Publications

REDRESS’ publications are also available in hard copy format. Please contact us for further information on [email protected].

Realising Reparation for Survivors of Conflict-Related Sexual Violence

Conflict-related sexual violence (CRSV) is pervasive in all armed conflicts, regardless of their location or nature. This report describes the main challenges that survivors and practitioners face to realise the implementation of reparation, and identifies and shares good practice with practitioners in the field to address those challenges, with the ultimate goal of facilitating the delivery of reparation to survivors. This report is part of a REDRESS project that explores holistic strategic litigation as a tool to overcome the obstacles for the implementation of decisions awarding reparation for CRSV survivors.

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Submission: Reparation for Survivors of Conflict-Related Sexual Violence

Submission to the UN Special Rapporteur of Conflict-Related Sexual Violence on the challenges faced by survivors of conflict-related sexual violence (CRSV), in obtaining reparation. It is based on REDRESS’ direct experience representing survivors of CRSV, and our work with partners in different regions to advance international standards, obtain reparation for survivors, hold perpetrators accountable, and address the root causes of CRSV in specific jurisdictions through strategic litigation and legal and policy advocacy.

Ruining A Country, Devastating Its People

The report sets out the context of the armed conflict in Sudan, the overarching legal framework that applies during the armed conflict, prima facie evidence of legal violations committed by the Sudanese Armed Forces and the Rapid Support Forces and accountability avenues or measures for these alleged violations and some of the obstacles likely to be encountered. We thank the German Federal Foreign Office for making the Arabic translation of this report possible.

Report Summary: Ruining A Country, Devastating Its People

This report summary highlights the key findings and recommendations of our report "Ruining A Country, Devastating Its People: Accountability for serious violations of international human rights and humanitarian law in Sudan since 15 April 2023". The report sets out the context of the armed conflict, the overarching legal framework that applies during the armed conflict, prima facie evidence of legal violations committed by the Sudanese Armed Forces and the Rapid Support Forces and accountability avenues or measures for these alleged violations and some of the obstacles likely to be encountered. We thank the German Federal Foreign Office for making the Arabic translation of this summary report possible.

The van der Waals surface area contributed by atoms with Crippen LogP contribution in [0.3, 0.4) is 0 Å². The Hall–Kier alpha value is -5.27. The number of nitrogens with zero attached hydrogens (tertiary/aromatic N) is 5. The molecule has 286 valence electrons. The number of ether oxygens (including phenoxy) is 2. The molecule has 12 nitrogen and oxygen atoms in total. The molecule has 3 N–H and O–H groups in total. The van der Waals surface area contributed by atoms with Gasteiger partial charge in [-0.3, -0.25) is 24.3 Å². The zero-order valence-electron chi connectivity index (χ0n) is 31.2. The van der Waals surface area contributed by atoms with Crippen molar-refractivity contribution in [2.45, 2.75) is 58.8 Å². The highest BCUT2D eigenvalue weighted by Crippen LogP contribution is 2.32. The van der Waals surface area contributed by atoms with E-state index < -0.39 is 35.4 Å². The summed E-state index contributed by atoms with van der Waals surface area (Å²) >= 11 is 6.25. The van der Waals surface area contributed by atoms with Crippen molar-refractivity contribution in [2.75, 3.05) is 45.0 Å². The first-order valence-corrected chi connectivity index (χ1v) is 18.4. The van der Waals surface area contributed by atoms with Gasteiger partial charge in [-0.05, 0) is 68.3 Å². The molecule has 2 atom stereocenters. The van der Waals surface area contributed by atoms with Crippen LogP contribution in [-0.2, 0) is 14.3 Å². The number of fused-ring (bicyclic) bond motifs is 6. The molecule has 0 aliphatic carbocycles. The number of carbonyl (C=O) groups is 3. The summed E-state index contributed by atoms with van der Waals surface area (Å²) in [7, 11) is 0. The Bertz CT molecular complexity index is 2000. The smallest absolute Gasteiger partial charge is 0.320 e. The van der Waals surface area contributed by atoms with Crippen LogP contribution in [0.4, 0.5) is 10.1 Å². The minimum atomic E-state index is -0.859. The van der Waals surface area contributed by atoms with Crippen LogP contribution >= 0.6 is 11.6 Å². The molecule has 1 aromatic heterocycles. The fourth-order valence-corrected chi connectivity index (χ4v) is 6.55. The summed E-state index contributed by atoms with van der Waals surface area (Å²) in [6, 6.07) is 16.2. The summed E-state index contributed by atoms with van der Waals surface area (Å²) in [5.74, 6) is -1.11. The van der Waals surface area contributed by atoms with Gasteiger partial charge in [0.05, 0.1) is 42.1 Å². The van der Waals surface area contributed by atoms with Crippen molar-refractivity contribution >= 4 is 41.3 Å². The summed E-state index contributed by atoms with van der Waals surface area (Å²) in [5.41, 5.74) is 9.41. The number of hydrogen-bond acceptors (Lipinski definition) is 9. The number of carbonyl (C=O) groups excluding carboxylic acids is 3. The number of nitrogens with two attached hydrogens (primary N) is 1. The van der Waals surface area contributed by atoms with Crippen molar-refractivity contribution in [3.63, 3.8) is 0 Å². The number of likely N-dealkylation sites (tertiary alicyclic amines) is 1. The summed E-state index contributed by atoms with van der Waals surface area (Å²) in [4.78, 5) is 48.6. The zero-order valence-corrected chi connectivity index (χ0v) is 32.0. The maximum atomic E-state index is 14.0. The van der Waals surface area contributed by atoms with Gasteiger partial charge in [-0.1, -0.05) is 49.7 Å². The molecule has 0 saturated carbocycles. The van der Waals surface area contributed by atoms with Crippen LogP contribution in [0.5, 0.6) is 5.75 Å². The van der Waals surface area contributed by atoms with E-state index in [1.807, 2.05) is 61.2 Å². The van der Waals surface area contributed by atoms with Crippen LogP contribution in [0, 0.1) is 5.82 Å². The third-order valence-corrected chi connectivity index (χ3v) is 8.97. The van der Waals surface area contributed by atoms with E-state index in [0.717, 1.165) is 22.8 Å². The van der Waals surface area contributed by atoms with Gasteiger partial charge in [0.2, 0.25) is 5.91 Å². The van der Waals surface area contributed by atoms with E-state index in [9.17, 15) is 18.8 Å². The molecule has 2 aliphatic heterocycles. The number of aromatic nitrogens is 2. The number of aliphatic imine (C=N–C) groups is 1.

UN Submission to CED and WGEID on Short-term Enforced Disappearances

This submission addresses the three questions posed by the CED and WGEID regarding short-term disappearances (SED) from the perspective of the prohibition on torture. Using examples from SED cases in which REDRESS has been involved, this submission discusses the concept of SED and their manifestations in Sudan and Egypt, evaluates the legal and practical circumstances that lead to SED, and enumerates safeguards against SED including recommendations for States and the CED and WGEID.

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Joint Letter to the UK at the United Nations Security Council (UNSC) regarding Sudan

This is a joint CSO letter dated 10 July 2023 to the Permanent Mission of the United Kingdom to the United Nations ahead of the semi-annual briefing by the Prosecutor of the International Criminal Court to the United Nations Security Council, urging the UK to lead the way in ensuring the ICC can properly address ongoing international crimes being committed in Sudan.

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Sudan Sanctions Analysis: UN and National Sanctions

This briefing provides an analysis of current sanctions on Sudanese entities and individuals as of 18 April 2023, including UN sanctions and sanctions by the US, the UK and the EU.

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Briefing Paper: Torture-tainted trials in Sudan

This briefing highlights the urgent need for legal reforms in Sudan prohibiting the use of information tainted by torture in any judicial proceedings, as required by article 15 of the Convention against Torture. The briefing also shows that many cases move through Sudanese courts in which allegations of torture have been raised by defendants, including in ongoing proceedings against four men accused of killing a police brigadier general during protests that took place in January 2022.